Defense rests in Thomas case without calling any witnesses
New Haven — Michael Thomas' federal public defender rested his case without calling a witness Tuesday in the federal trial of the former Mashantucket Pequot tribal chairman accused of stealing about $100,000 from the tribe through the alleged misuse of a tribe-issued credit card.
Attorneys will deliver their closing arguments today before the 12-person jury begins deliberating.
Thomas, 44, who led the tribe that owns Foxwoods Resort Casino from 2003 to 2009, told U.S. District Judge Janet Bond Arterton that he will not take the witness stand to defend himself.
Government prosecutors concluded their case against Thomas early Tuesday afternoon, focusing attention on Paul Thomas, the federal public defender who had indicated he didn't plan to call witnesses.
"The defense rests," said Paul Thomas, who is not related to his client.
Two days of testimony in the trial that began Monday shed light on the government's contention that Thomas charged personal expenses to an American Express card the tribe had issued him in his capacity as a tribal councilor and that Thomas knew the tribe prohibited such practice. The lion's share of the allegedly improper charges reflected payments Thomas made to an East Lyme limousine service that ferried his ailing mother Ruth between her Mashantucket home and a dialysis center in New London. Ruth Thomas died in 2010.
Robert Bornstein, an FBI special agent who headed an investigation of the Mashantucket Pequots' finances, testified that between October 2007 and September 2009, the limousine charges on Thomas' tribe-issued credit card totaled nearly $90,000, including $28,000 in tips for the limousine drivers.
Bornstein, questioned by Assistant U.S. Attorney Christopher Mattei, said that over the same period, Thomas charged to the same card a little more than $10,000 in computer equipment, Internet and cellphone service, Direct TV and Sirius XM satellite radio service, which Bornstein said Thomas had installed in his Cadillac Escalade.
Bornstein also testified that he and another FBI agent interviewed Thomas at his residence on the Mashantucket reservation on two occasions in April 2012. The first time, Bornstein said, they talked while sitting at a picnic table on the deck.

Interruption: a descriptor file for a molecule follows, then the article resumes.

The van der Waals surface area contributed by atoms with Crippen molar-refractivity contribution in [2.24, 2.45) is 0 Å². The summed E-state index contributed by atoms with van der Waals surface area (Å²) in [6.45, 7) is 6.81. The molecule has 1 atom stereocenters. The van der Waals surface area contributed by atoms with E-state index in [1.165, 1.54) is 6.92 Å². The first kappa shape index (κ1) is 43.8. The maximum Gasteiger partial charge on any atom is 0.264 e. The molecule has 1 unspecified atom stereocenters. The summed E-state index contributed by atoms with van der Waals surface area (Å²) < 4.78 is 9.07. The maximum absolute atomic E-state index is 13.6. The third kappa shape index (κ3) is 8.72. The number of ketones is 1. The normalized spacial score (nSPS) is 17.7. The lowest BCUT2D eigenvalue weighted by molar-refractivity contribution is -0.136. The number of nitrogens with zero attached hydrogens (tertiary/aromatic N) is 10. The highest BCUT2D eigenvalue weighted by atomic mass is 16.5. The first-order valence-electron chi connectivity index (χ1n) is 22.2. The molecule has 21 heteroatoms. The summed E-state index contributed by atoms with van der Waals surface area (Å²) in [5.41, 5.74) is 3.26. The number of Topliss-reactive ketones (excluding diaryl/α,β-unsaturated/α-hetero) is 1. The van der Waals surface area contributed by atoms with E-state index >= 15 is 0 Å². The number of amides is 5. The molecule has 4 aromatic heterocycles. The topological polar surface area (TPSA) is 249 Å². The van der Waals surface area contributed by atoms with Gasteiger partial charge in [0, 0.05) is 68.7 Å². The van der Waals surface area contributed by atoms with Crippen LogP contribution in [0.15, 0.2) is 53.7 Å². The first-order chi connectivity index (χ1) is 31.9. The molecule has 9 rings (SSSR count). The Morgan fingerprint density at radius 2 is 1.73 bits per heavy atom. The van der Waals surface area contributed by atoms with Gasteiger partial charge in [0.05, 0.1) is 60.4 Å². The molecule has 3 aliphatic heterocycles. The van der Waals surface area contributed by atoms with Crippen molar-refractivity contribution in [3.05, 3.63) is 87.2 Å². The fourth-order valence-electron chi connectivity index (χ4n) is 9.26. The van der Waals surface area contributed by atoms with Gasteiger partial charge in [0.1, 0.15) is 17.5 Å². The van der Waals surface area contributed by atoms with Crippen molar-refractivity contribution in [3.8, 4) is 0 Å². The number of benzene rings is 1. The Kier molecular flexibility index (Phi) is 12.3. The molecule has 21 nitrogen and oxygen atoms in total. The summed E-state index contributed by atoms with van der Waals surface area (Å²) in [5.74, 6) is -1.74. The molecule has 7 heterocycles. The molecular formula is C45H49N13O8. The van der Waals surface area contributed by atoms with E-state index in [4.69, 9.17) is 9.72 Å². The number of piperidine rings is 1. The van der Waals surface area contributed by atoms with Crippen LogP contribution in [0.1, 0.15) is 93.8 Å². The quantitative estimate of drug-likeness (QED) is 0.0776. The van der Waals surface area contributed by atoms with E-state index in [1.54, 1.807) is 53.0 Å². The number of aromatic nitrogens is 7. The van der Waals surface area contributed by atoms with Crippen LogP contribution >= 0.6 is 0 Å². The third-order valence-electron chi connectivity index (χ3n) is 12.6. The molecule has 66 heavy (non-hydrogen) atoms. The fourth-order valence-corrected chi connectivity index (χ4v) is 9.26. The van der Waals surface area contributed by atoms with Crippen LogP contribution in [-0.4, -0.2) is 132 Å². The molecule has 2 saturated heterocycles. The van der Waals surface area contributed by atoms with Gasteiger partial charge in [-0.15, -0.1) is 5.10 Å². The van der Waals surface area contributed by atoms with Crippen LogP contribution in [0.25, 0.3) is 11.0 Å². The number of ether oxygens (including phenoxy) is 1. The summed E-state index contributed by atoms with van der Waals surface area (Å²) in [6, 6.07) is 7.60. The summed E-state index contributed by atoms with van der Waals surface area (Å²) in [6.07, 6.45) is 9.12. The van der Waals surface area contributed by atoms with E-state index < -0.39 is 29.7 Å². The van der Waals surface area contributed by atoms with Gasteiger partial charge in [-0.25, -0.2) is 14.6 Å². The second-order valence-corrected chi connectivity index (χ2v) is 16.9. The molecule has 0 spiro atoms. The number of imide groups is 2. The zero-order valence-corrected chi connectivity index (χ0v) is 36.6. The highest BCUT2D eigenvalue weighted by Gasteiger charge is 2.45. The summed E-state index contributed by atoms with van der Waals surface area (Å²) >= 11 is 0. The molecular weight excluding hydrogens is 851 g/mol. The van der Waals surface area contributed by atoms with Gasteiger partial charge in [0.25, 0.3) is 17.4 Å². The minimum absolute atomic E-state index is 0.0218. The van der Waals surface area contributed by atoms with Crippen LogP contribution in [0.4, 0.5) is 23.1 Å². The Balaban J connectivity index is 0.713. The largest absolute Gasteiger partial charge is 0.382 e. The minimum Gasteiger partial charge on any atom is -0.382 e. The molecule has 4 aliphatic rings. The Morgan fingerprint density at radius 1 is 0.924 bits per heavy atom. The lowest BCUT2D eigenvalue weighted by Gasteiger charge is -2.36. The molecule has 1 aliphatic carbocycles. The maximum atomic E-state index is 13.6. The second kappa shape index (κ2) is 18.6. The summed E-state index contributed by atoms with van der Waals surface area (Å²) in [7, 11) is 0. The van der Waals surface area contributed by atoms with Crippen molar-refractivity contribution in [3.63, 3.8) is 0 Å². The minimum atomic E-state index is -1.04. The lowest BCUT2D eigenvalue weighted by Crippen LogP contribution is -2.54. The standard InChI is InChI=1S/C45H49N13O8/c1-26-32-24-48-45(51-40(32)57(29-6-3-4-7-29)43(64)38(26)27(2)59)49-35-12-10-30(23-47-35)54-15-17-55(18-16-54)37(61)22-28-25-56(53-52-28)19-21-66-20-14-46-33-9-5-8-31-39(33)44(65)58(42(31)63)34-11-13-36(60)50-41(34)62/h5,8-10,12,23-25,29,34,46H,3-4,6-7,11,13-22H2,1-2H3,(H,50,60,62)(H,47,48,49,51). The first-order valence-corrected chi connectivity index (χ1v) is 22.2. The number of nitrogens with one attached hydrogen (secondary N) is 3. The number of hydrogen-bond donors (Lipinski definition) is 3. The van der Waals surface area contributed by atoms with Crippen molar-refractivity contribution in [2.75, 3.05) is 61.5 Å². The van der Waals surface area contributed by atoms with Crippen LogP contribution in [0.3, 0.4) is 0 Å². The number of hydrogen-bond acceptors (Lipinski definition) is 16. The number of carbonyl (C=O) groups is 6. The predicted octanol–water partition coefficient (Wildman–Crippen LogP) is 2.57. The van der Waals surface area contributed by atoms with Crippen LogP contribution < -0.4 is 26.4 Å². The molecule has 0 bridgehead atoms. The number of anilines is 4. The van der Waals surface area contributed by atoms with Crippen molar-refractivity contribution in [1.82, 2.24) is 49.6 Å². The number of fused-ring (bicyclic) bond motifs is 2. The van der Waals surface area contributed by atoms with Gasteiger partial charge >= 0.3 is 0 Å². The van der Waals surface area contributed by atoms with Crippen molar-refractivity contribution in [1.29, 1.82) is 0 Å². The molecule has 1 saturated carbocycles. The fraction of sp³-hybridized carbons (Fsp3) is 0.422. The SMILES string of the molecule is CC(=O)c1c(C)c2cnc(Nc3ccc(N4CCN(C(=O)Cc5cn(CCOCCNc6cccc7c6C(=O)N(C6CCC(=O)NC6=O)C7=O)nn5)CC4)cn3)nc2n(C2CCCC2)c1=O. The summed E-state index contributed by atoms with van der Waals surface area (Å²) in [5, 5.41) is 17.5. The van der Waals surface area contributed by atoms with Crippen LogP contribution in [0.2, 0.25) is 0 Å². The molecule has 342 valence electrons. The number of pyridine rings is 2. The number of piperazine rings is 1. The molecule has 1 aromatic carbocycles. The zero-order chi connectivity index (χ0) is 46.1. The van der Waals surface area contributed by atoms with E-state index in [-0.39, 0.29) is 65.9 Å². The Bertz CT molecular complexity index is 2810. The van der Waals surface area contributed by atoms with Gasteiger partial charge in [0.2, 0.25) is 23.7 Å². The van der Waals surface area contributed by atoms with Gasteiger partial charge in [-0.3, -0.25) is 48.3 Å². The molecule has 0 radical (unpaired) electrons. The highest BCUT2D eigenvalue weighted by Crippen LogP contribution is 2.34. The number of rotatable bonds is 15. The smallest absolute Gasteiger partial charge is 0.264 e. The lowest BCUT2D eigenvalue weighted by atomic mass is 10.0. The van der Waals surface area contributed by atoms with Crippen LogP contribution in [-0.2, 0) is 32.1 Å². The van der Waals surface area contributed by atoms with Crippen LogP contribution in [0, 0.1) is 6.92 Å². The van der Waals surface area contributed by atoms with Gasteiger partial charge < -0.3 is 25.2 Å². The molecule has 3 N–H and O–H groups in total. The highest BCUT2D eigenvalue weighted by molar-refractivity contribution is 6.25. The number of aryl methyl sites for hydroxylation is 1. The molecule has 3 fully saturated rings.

"He admitted to me that he utilized the card for personal expenses," Bornstein said. "He acknowledged he arranged transportation for Mrs. Thomas."
"Did he understand that personal expenses were prohibited?" Mattei asked.
"Yes," Bornstein said. "He knew … pursuant to a tribal resolution that had the power of law."
Testimony Monday showed that Thomas himself had signed a 2005 tribal resolution that limited tribal councilors' use of tribe-issued American Express.
On cross-examination, Paul Thomas elicited testimony in which Bornstein conceded he had no way of knowing whether the electronic equipment and services Michael Thomas purchased with the American Express card were for business purposes.
When the FBI agents returned to interview Thomas 10 days after their first encounter, they asked about two Apple computers he had purchased, Bornstein said. Thomas told the agents the computers were in a barn on his property and that he had been in possession of them since their purchase.
Questioned further by Paul Thomas, Bornstein said he had no way of knowing whether the tribe sought to recover the computers once Michael Thomas was no longer a tribal councilor.
Bornstein also could not say whether the tribe's health services department was in a position to provide medical transportation for Thomas' mother, a service the department often provided for tribal members, according to previous testimony.
"He didn't tell you he believed those charges were improper, did he?" Paul Thomas asked, referring to the limousine charges for medical treatments.
"No," the FBI agent replied.
During Tuesday morning's trial session, Paul Thomas objected to the prosecution's showing photographs of Michael Thomas' residence. The public defender argued the photographs were irrelevant and could prejudice the jury.
"Mr. Thomas lives in a mansion," Paul Thomas said.
With the jury excused, Judge Arterton conferred privately with the attorneys and said she was sustaining the objection "for the time being."
Mattei, the prosecutor, said he intended to show Thomas' Ann Wampey Drive home because the government believes Thomas received Internet and other services there that he charged to the tribe-issued American Express card.
"Mr. Thomas has a big house — we can't help that," Mattei said.